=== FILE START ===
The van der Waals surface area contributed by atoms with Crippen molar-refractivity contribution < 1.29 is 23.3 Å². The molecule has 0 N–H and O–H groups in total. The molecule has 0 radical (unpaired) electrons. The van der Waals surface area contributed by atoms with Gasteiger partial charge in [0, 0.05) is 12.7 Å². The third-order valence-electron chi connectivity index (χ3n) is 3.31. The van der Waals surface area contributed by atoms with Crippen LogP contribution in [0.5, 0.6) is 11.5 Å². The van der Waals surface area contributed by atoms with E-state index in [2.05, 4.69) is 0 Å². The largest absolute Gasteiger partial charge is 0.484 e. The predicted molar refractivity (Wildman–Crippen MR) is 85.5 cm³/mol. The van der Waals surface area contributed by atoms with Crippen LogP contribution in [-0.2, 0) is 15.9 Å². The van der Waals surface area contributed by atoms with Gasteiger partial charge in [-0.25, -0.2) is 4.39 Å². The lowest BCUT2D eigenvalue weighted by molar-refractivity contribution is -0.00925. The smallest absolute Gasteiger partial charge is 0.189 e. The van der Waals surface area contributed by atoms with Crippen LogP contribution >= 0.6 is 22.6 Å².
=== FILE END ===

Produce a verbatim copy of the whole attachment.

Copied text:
The van der Waals surface area contributed by atoms with Crippen molar-refractivity contribution < 1.29 is 23.3 Å². The molecule has 0 N–H and O–H groups in total. The molecule has 0 radical (unpaired) electrons. The van der Waals surface area contributed by atoms with Gasteiger partial charge in [0, 0.05) is 12.7 Å². The third-order valence-electron chi connectivity index (χ3n) is 3.31. The van der Waals surface area contributed by atoms with Crippen LogP contribution in [0.5, 0.6) is 11.5 Å². The van der Waals surface area contributed by atoms with E-state index in [2.05, 4.69) is 0 Å². The largest absolute Gasteiger partial charge is 0.484 e. The predicted molar refractivity (Wildman–Crippen MR) is 85.5 cm³/mol. The van der Waals surface area contributed by atoms with Crippen LogP contribution in [-0.2, 0) is 15.9 Å². The van der Waals surface area contributed by atoms with Gasteiger partial charge in [-0.25, -0.2) is 4.39 Å². The lowest BCUT2D eigenvalue weighted by molar-refractivity contribution is -0.00925. The smallest absolute Gasteiger partial charge is 0.189 e. The van der Waals surface area contributed by atoms with Crippen LogP contribution >= 0.6 is 22.6 Å².